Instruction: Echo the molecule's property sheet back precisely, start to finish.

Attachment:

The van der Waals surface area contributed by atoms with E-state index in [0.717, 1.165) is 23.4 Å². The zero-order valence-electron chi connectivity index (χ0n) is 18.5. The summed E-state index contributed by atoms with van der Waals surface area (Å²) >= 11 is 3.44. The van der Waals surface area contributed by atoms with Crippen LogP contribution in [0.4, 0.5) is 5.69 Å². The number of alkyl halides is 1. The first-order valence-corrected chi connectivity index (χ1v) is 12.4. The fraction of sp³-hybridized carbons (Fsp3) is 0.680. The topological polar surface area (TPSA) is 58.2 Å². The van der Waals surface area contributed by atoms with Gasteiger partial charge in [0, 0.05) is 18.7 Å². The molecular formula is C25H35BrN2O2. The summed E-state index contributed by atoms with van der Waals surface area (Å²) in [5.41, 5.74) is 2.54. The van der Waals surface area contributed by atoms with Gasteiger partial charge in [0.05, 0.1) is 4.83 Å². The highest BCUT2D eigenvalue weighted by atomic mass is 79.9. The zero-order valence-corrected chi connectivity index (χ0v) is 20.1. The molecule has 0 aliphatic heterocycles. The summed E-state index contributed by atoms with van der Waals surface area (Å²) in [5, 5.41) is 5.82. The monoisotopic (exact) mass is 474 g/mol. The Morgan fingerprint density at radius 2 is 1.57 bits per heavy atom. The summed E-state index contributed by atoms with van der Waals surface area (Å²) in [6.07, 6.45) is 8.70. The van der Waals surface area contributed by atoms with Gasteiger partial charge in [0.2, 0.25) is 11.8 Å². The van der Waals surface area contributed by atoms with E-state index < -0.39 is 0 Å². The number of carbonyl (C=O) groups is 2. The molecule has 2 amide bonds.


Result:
The van der Waals surface area contributed by atoms with E-state index in [0.717, 1.165) is 23.4 Å². The zero-order valence-electron chi connectivity index (χ0n) is 18.5. The summed E-state index contributed by atoms with van der Waals surface area (Å²) >= 11 is 3.44. The van der Waals surface area contributed by atoms with Crippen LogP contribution in [0.4, 0.5) is 5.69 Å². The number of alkyl halides is 1. The first-order valence-corrected chi connectivity index (χ1v) is 12.4. The fraction of sp³-hybridized carbons (Fsp3) is 0.680. The topological polar surface area (TPSA) is 58.2 Å². The van der Waals surface area contributed by atoms with Gasteiger partial charge in [0, 0.05) is 18.7 Å². The molecular formula is C25H35BrN2O2. The summed E-state index contributed by atoms with van der Waals surface area (Å²) in [5.41, 5.74) is 2.54. The van der Waals surface area contributed by atoms with Gasteiger partial charge in [0.05, 0.1) is 4.83 Å². The highest BCUT2D eigenvalue weighted by atomic mass is 79.9. The zero-order valence-corrected chi connectivity index (χ0v) is 20.1. The molecule has 0 aliphatic heterocycles. The summed E-state index contributed by atoms with van der Waals surface area (Å²) in [5, 5.41) is 5.82. The monoisotopic (exact) mass is 474 g/mol. The Morgan fingerprint density at radius 2 is 1.57 bits per heavy atom. The summed E-state index contributed by atoms with van der Waals surface area (Å²) in [6.07, 6.45) is 8.70. The van der Waals surface area contributed by atoms with Gasteiger partial charge in [0.2, 0.25) is 11.8 Å². The van der Waals surface area contributed by atoms with E-state index < -0.39 is 0 Å². The number of carbonyl (C=O) groups is 2. The molecule has 2 amide bonds.